Mormons tend to be positive people. Mormon theology points toward a compassionate Christ and Heavenly Father. Mormons are sanguine about the prospect of eternal progression. Families are a source of joy. Heck, even adversity is regarded as a welcome part of mortality. And these are good things. But do they hold us back when it comes to the arts? Do they deprive of us of an opportunity for growth?

Mark Oppenheimer at the New York Times writes an interesting piece about this very issue, namely that while there are 15 million Mormons worldwide, Mormonism – at least self-described “active” Mormonism – has not produced a Mark Twain or a Shakespeare. No, Mormonism has given the world Ender’s Game and the titillating, lupin-hematic world of Stephene Meyer. While Ender’s Game has plenty of well-reasoned defenders, the same can’t be said for most of the other “arts” that we put out there. LDS cinema gets even trickier, as films geared toward families need to get Deseret Book’s stamp of approval. There are exceptions, of course, but for every Saints and Soldiers there are a dozen or so The Home Teachers. 


Don’t Watch This

The NYT cites author Rachel Ann Nunes, author of the popular Autumn Rain series and other benign women-centric fiction. Nunes argues that Mormons tend to gravitate toward genre fiction because of our theology – Manichaean, or good-versus-evil plots. Also, let’s face it, we have some rather otherworldly theology compared to more “mainstream” faiths. It only makes sense that we would gravitate toward the fantastical.

On a semi-related idea, do you think it’s any coincidence that we, the sunny Mormons, tend to disproportionately favor things like musicals and Disneyland? It’s not just about the family-friendly aspects of these things, but of how otherworldly much of it is.

Oppenheimer goes on to argue that Church disapproval is a major hurdle for Mormon artists to create true art. He tells the tale of Brian Evenson, who said he was forced out of Brigham Young University for writing fiction that displeaed church leaders. His parents’ advice to him as a young man keeping a journal? “Only record the happy things, and not the negative things.”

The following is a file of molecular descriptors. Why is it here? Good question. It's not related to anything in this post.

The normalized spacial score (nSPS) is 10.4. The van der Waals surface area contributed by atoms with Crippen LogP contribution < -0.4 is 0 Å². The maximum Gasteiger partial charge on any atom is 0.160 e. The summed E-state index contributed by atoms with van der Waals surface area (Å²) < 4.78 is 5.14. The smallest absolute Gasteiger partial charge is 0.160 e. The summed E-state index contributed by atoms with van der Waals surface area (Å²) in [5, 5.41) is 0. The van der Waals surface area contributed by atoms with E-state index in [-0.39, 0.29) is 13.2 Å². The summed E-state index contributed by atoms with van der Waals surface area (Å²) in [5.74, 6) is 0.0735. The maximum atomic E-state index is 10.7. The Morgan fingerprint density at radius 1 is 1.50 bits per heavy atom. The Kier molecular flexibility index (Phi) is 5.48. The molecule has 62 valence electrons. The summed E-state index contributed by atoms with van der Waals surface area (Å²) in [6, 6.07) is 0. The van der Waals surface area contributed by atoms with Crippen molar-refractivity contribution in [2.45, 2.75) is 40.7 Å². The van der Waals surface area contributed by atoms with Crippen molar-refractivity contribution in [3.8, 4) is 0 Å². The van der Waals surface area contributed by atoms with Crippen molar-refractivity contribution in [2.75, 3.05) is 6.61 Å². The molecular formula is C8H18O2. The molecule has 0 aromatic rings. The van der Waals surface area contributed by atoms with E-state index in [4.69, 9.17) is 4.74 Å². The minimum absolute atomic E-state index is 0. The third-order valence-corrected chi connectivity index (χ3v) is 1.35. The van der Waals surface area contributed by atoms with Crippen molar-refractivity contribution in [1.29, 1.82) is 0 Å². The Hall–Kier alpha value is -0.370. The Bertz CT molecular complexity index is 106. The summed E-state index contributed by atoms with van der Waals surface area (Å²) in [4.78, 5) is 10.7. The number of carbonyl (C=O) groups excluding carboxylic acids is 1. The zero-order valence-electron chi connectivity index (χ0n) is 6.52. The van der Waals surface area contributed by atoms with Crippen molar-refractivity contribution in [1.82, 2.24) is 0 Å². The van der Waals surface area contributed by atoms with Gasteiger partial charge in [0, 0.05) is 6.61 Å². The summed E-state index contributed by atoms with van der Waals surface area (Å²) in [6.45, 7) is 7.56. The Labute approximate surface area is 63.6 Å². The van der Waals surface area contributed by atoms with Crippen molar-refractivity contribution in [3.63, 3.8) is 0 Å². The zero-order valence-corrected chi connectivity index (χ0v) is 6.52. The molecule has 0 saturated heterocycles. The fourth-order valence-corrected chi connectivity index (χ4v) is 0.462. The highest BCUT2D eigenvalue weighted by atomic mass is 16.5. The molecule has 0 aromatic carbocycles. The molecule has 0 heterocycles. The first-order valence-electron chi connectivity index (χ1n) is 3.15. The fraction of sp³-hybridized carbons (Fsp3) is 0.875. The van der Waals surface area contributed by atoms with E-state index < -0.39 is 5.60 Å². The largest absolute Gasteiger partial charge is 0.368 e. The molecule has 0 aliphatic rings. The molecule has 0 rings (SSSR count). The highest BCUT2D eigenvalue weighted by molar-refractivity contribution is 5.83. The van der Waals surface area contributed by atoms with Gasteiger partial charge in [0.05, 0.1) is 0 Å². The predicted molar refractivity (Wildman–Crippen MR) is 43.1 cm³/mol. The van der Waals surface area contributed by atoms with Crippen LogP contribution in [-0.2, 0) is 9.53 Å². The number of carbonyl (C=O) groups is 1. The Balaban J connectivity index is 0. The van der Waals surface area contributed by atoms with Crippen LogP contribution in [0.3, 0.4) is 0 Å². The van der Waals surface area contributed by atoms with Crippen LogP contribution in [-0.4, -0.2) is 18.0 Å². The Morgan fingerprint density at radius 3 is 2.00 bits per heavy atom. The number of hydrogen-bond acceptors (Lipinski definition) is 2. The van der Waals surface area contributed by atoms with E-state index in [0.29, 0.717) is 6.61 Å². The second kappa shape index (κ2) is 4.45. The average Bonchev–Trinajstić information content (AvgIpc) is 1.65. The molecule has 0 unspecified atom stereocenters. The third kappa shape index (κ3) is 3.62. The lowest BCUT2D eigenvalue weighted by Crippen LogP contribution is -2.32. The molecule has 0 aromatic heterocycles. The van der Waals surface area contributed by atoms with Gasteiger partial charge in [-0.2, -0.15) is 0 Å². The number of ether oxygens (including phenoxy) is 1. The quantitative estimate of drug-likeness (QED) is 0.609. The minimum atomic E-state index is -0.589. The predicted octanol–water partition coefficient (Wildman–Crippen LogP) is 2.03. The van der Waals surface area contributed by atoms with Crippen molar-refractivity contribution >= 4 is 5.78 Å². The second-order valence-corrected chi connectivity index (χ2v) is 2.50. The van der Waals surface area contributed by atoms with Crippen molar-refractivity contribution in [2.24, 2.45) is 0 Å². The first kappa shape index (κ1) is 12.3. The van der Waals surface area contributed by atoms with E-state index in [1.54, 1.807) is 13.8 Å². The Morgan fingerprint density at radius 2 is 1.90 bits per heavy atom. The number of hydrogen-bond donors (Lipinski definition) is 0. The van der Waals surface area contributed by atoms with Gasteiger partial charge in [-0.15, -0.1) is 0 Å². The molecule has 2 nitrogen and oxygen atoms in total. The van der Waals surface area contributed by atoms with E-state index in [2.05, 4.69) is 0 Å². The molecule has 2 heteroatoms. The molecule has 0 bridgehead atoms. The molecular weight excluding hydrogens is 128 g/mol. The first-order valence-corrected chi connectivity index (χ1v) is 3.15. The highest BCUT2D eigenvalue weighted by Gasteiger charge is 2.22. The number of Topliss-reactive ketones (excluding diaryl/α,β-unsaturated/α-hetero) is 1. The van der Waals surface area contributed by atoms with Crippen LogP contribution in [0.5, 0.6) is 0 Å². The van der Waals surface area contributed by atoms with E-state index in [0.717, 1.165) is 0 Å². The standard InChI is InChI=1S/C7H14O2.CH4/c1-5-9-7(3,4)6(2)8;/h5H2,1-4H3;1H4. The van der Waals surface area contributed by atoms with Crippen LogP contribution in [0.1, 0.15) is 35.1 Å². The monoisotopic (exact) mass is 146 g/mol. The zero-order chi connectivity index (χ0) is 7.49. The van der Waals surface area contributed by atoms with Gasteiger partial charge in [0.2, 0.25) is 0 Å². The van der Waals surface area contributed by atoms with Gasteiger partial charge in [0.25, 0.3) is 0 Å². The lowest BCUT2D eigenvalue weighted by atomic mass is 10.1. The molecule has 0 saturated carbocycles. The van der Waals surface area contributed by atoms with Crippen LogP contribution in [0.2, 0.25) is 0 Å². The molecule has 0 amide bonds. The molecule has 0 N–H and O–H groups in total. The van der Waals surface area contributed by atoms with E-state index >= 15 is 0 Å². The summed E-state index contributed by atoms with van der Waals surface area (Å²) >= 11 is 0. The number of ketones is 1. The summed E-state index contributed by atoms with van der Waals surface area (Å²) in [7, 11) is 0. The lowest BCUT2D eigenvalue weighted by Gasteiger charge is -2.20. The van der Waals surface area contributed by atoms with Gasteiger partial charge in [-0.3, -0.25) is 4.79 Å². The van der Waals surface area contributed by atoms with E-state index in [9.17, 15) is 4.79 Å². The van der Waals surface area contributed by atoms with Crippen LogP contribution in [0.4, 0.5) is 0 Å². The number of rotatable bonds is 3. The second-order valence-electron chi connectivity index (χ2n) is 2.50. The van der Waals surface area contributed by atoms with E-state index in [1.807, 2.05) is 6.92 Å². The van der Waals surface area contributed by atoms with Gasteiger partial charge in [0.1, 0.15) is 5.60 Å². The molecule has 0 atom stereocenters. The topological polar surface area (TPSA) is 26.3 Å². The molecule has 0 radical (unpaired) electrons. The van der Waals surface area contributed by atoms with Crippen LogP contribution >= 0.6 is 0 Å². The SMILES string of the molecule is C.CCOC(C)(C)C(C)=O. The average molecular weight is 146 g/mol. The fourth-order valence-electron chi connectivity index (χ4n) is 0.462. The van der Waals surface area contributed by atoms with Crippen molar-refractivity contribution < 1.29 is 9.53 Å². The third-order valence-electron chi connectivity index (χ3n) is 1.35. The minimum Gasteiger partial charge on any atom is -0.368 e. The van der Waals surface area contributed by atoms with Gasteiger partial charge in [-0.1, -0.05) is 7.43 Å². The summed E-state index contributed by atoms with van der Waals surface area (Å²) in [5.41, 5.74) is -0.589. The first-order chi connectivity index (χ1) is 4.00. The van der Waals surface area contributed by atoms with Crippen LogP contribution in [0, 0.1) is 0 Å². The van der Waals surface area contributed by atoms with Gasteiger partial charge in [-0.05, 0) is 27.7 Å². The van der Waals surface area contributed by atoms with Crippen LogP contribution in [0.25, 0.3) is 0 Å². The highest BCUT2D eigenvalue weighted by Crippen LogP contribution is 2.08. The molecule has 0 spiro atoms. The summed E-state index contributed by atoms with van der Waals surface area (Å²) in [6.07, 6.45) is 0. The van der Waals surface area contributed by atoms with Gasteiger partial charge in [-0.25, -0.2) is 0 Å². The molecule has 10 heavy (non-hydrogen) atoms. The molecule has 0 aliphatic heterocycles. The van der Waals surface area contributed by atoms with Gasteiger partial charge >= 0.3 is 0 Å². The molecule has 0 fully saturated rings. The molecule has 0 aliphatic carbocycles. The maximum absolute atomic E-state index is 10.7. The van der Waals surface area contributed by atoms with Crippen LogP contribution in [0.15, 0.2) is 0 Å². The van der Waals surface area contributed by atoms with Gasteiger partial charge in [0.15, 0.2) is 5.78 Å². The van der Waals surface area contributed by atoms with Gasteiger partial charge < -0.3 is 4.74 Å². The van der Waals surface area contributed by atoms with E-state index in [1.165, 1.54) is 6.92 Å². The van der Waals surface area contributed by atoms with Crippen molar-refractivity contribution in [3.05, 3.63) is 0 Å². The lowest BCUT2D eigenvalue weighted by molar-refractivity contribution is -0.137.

This is likely the biggest issue. But is it an issue? Is pursuing the wholesome, the uplifting, and the sunny all that bad? Are we missing out on things by not reading the Stieg Larsson Millennium trilogy or watching the latest Las von Trier movie? Like anything else in the Church, it’s about balance. We don’t need to endure graphic violence, sex, or language to tackle difficult ideas, and as Latter-day Saints, we are limiting ourselves by sticking to Sheri Dew-approved material. In fact, based on many non-C.S. Lewis citations in General Conference, we could argue that the Brethren agree that going beyond the mark is not necessary and potentially limiting. Twilight might allude to love and violence, but it doesn’t truly explore complex themes. East of Eden does. Love in the Time of Cholera does.

We should hope that as Mormonism expands, so will its forays into true artistry. And this does not mean sacrificing standards. But if we can read the Old Testament, with its depictions of violence and sex, if we can read of the political and ecumenical hypocrisy within the New Testament, and if we can read of blood, carnage, and even sexual assault in the Book of Mormon while still maintaining our standards and learning valuable lessons, we can pursue stronger, more complex literature that can resonate outside of the saccharine world to which we often limit ourselves.

Follow the link above to read all of the New York Times piece and leave your thoughts below.